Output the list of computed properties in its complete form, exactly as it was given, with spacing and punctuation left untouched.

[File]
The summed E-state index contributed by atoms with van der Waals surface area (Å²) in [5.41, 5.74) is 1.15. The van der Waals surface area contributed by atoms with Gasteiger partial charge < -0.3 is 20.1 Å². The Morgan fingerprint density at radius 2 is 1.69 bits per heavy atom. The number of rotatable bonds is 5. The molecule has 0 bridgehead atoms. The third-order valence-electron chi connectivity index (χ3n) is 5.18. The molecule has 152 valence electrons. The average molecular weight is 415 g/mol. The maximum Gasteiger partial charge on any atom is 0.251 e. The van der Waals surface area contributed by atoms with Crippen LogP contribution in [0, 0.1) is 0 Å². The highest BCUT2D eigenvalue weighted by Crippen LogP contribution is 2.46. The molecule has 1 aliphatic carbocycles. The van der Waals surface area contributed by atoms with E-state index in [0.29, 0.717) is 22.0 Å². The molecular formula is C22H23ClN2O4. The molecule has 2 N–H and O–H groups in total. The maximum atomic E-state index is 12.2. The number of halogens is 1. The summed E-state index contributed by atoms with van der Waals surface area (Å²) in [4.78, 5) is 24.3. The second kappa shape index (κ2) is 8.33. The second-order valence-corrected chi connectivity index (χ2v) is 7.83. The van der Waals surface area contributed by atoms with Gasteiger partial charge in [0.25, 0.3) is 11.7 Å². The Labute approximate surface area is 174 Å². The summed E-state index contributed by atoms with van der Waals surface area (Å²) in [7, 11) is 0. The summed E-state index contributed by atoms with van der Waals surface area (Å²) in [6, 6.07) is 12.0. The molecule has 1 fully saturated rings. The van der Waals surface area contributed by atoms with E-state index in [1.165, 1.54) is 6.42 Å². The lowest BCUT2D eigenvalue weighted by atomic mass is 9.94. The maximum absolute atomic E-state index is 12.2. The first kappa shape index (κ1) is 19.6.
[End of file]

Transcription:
The summed E-state index contributed by atoms with van der Waals surface area (Å²) in [5.41, 5.74) is 1.15. The van der Waals surface area contributed by atoms with Gasteiger partial charge < -0.3 is 20.1 Å². The Morgan fingerprint density at radius 2 is 1.69 bits per heavy atom. The number of rotatable bonds is 5. The molecule has 0 bridgehead atoms. The third-order valence-electron chi connectivity index (χ3n) is 5.18. The molecule has 152 valence electrons. The average molecular weight is 415 g/mol. The maximum Gasteiger partial charge on any atom is 0.251 e. The van der Waals surface area contributed by atoms with Crippen LogP contribution in [0, 0.1) is 0 Å². The highest BCUT2D eigenvalue weighted by Crippen LogP contribution is 2.46. The molecule has 1 aliphatic carbocycles. The van der Waals surface area contributed by atoms with E-state index in [0.29, 0.717) is 22.0 Å². The molecular formula is C22H23ClN2O4. The molecule has 2 N–H and O–H groups in total. The maximum atomic E-state index is 12.2. The number of halogens is 1. The summed E-state index contributed by atoms with van der Waals surface area (Å²) in [4.78, 5) is 24.3. The second kappa shape index (κ2) is 8.33. The second-order valence-corrected chi connectivity index (χ2v) is 7.83. The van der Waals surface area contributed by atoms with Gasteiger partial charge in [0.25, 0.3) is 11.7 Å². The Labute approximate surface area is 174 Å². The summed E-state index contributed by atoms with van der Waals surface area (Å²) in [7, 11) is 0. The summed E-state index contributed by atoms with van der Waals surface area (Å²) in [6, 6.07) is 12.0. The molecule has 1 fully saturated rings. The van der Waals surface area contributed by atoms with E-state index in [1.165, 1.54) is 6.42 Å². The lowest BCUT2D eigenvalue weighted by atomic mass is 9.94. The maximum absolute atomic E-state index is 12.2. The first kappa shape index (κ1) is 19.6.